Passenger Battery Electric Car Sales Fall by 37% In France In February

MAR 24 2014 BY MARK KANE 10

Live Shot Of The Renault Zoe Using The New Flexi Charger Cable - Now Standard On All Models

Live Shot Of The Renault Zoe Using The New Flexi Charger Cable – Now Standard On All Models

Last month, the French market for electric cars shrank significantly compared to the previous year, despite some new models being introduced.

411 total registrations of passenger EVs is about 37% less than in February 2013, when numbers were inflated by Renault ZOE deliveries to first customers.

Renault ZOE with 205 units sold in February 2014 moves back into first place after lose that position in January. Sales of Renault’s flagship are however over two times lower than a year ago. This weak showing moves the ZOE to #114 in model rank among all passenger cars and gives it only 0.1% market share.

Nissan LEAF is second with 94 new registrations in February 2014.

All of the other models are selling in low numbers. Peugeot iOn 26, Tesla Model S 20 (new record), BMW i3 19 (far from record of 49 in November 2013) and electric smart also 19.

The rest of the pack has 28 combined sales with 3 for VW e-up! and 3 for the Ford Focus Electric.

Electric Cars Registrations In France In February 2014 - Source: Avere-France

Electric Cars Registrations In France In February 2014 – Source: Avere-France

Electric LCV sales continue to fall from 352 last year to 295 this year (-17%). Renault Kangoo Z.E. stays in the lead with 173 registrations and 58% market share. Interesting is that Goupil G3 and G5 vehicles had relatively high sales of 48 and 34, respectively.

After the first two months of 2014, France has 1,292 new EVs on the roads – 820 cars and 470 LCVs.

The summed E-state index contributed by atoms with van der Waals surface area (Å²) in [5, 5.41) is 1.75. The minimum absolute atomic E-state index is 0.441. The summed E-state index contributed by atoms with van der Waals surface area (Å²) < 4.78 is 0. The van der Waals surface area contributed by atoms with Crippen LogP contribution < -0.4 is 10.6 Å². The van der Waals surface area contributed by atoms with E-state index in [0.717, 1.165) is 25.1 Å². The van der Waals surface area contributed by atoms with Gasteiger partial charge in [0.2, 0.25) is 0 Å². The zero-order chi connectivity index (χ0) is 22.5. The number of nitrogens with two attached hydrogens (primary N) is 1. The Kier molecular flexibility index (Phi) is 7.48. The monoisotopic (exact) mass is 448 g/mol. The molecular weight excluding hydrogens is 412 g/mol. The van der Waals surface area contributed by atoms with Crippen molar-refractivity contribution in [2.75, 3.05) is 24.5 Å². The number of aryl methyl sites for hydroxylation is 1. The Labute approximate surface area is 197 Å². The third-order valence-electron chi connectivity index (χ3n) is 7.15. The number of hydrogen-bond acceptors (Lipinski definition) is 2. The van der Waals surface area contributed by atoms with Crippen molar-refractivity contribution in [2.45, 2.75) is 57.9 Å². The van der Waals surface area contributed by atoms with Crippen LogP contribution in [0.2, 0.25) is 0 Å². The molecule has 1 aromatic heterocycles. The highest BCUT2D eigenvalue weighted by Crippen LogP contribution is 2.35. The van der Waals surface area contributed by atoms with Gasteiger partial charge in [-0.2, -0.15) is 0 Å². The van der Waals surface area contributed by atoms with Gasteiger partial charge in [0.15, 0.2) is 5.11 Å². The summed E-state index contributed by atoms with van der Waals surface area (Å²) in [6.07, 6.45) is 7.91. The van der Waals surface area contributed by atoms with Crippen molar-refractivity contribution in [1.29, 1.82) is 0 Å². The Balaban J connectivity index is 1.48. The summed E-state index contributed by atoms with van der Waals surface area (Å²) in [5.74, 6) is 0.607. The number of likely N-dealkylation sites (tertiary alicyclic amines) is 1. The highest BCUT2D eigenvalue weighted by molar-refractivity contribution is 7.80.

Categories: Nissan, Renault, Sales

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10 Comments on "Passenger Battery Electric Car Sales Fall by 37% In France In February"

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Ex Norway EV sales in Europe are pretty much of a disaster.
That is in spite of high fuel prices, and in France and many other places sales incentives available on a similar scale to those in the US, but at point of sale and not as a tax rebate.

I don’t know what it will take to make EV sales in Europe a success, but they are certainly not a viable business at the moment.

What it will take? More awareness and education of the general public. And simply getting butts in seats.

A better battery doubling the range will make BEVs a success, let’s hope by 2020.

These guys who are selling now are not really after money, this is both a charge to be first to market and compliance.

Nothing to fret about.

I’ve explained at length in other posts why the electric vehicles sales have a rough start in my country, but just wait for a year or two and the picture will be totally different.

French people are extremely defiant of change, but when they are eventually convinced, and when the plus/minus ratio tilts just a bit more in favor of the actual French middle class (charging access mandatory on condo parking lots in 2015 for instance), we’ll see more like thousands figures per model per month.

Besides, with the new commercial offers plus the availability of the occasional charging cable for the ZOE, its numbers should soar dramatically in April.

+1

I am not surprised. I live near Bordeaux and it took me me more then 2 month to arrange a test drive in an Opel Ampera. One of the dealers eventually found a used car. They do not even try to sell EV’s/Hybrids to you.

I still stand by my call in a prior insideev thread where I said worldwide Plug-in Sales growth will only be 35% overall from 2013 numbers for the entire year. This is an example of a protracted growth period which will not lead to the rates many of us EV advocates really want to see. The one thing spurring growth is incentives (ie. Norway) and benefits (ie. HOV lane access) and very lop-sided fuel costs (ie. Quebec with $5+ fuel and .07/kWh or less hydro-supplied electric).

this is depressing, considering France has some of the cleanest base load electricity in the world.

I am a German, living in the US and we have a MiEV as a 2nd car. It makes sense here but most families in Germany have only 1 car. I myself would not get an EV with the current range restrictions, if I would be back in Germany. A Tesla is simply out of the question at the current price point.

C’mon France . . . buy those nuclear cars!